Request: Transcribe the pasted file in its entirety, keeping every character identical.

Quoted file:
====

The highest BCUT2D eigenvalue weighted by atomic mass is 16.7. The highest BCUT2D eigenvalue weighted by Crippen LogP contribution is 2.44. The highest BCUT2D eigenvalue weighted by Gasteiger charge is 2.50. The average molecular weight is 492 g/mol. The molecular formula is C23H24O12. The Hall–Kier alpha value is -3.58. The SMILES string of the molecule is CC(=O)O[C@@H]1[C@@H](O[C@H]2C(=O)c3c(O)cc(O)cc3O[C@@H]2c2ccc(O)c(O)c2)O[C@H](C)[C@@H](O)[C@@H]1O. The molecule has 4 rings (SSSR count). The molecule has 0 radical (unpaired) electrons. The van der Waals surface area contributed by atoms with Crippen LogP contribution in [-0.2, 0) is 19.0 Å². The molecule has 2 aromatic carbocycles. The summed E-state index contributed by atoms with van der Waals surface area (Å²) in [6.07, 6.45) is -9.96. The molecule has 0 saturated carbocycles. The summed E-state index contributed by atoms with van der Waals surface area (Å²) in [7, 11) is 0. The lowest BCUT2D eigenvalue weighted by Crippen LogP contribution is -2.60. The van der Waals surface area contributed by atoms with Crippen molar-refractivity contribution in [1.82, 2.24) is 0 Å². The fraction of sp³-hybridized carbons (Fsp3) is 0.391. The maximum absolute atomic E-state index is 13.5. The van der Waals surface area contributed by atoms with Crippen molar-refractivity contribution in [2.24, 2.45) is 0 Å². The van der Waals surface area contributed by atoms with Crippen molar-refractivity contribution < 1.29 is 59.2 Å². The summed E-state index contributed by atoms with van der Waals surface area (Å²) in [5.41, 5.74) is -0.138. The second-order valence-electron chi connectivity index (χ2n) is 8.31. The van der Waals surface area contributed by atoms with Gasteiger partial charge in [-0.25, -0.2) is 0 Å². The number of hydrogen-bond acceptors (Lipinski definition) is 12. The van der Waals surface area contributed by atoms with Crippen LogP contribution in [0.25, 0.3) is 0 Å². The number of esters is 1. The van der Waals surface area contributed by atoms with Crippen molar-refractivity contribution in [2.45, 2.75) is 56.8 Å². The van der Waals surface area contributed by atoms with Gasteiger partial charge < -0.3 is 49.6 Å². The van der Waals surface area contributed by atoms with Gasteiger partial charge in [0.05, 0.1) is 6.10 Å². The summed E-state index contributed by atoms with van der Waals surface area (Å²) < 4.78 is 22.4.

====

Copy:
The highest BCUT2D eigenvalue weighted by atomic mass is 16.7. The highest BCUT2D eigenvalue weighted by Crippen LogP contribution is 2.44. The highest BCUT2D eigenvalue weighted by Gasteiger charge is 2.50. The average molecular weight is 492 g/mol. The molecular formula is C23H24O12. The Hall–Kier alpha value is -3.58. The SMILES string of the molecule is CC(=O)O[C@@H]1[C@@H](O[C@H]2C(=O)c3c(O)cc(O)cc3O[C@@H]2c2ccc(O)c(O)c2)O[C@H](C)[C@@H](O)[C@@H]1O. The molecule has 4 rings (SSSR count). The molecule has 0 radical (unpaired) electrons. The van der Waals surface area contributed by atoms with Crippen LogP contribution in [-0.2, 0) is 19.0 Å². The molecule has 2 aromatic carbocycles. The summed E-state index contributed by atoms with van der Waals surface area (Å²) in [6.07, 6.45) is -9.96. The molecule has 0 saturated carbocycles. The summed E-state index contributed by atoms with van der Waals surface area (Å²) in [7, 11) is 0. The lowest BCUT2D eigenvalue weighted by Crippen LogP contribution is -2.60. The van der Waals surface area contributed by atoms with Crippen molar-refractivity contribution in [1.82, 2.24) is 0 Å². The fraction of sp³-hybridized carbons (Fsp3) is 0.391. The maximum absolute atomic E-state index is 13.5. The van der Waals surface area contributed by atoms with Crippen molar-refractivity contribution in [2.24, 2.45) is 0 Å². The van der Waals surface area contributed by atoms with Crippen molar-refractivity contribution < 1.29 is 59.2 Å². The summed E-state index contributed by atoms with van der Waals surface area (Å²) in [5.41, 5.74) is -0.138. The second-order valence-electron chi connectivity index (χ2n) is 8.31. The van der Waals surface area contributed by atoms with Gasteiger partial charge in [-0.25, -0.2) is 0 Å². The number of hydrogen-bond acceptors (Lipinski definition) is 12. The van der Waals surface area contributed by atoms with Crippen LogP contribution in [0.25, 0.3) is 0 Å². The number of esters is 1. The van der Waals surface area contributed by atoms with Crippen molar-refractivity contribution in [2.45, 2.75) is 56.8 Å². The van der Waals surface area contributed by atoms with Gasteiger partial charge < -0.3 is 49.6 Å². The van der Waals surface area contributed by atoms with Gasteiger partial charge in [0.05, 0.1) is 6.10 Å². The summed E-state index contributed by atoms with van der Waals surface area (Å²) < 4.78 is 22.4.